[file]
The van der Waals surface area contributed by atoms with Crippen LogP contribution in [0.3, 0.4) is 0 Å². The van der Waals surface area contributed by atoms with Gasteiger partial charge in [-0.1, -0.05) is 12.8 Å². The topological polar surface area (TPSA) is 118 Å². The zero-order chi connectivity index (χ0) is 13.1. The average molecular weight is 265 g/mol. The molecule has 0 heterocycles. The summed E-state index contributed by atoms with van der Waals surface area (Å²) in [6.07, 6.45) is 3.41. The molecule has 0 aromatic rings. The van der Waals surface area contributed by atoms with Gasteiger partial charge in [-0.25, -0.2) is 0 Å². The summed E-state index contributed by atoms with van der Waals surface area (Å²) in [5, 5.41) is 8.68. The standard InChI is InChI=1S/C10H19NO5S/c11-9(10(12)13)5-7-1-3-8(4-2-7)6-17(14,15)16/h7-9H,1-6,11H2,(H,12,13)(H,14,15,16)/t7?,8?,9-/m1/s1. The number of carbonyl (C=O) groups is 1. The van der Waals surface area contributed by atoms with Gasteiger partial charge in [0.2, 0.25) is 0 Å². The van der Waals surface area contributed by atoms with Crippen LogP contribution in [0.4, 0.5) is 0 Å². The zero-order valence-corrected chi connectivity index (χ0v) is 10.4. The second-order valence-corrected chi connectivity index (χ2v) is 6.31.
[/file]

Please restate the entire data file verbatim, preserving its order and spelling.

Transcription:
The van der Waals surface area contributed by atoms with Crippen LogP contribution in [0.3, 0.4) is 0 Å². The van der Waals surface area contributed by atoms with Gasteiger partial charge in [-0.1, -0.05) is 12.8 Å². The topological polar surface area (TPSA) is 118 Å². The zero-order chi connectivity index (χ0) is 13.1. The average molecular weight is 265 g/mol. The molecule has 0 heterocycles. The summed E-state index contributed by atoms with van der Waals surface area (Å²) in [6.07, 6.45) is 3.41. The molecule has 0 aromatic rings. The van der Waals surface area contributed by atoms with Gasteiger partial charge in [-0.25, -0.2) is 0 Å². The summed E-state index contributed by atoms with van der Waals surface area (Å²) in [5, 5.41) is 8.68. The standard InChI is InChI=1S/C10H19NO5S/c11-9(10(12)13)5-7-1-3-8(4-2-7)6-17(14,15)16/h7-9H,1-6,11H2,(H,12,13)(H,14,15,16)/t7?,8?,9-/m1/s1. The number of carbonyl (C=O) groups is 1. The van der Waals surface area contributed by atoms with Gasteiger partial charge in [0.2, 0.25) is 0 Å². The van der Waals surface area contributed by atoms with Crippen LogP contribution in [0.4, 0.5) is 0 Å². The zero-order valence-corrected chi connectivity index (χ0v) is 10.4. The second-order valence-corrected chi connectivity index (χ2v) is 6.31.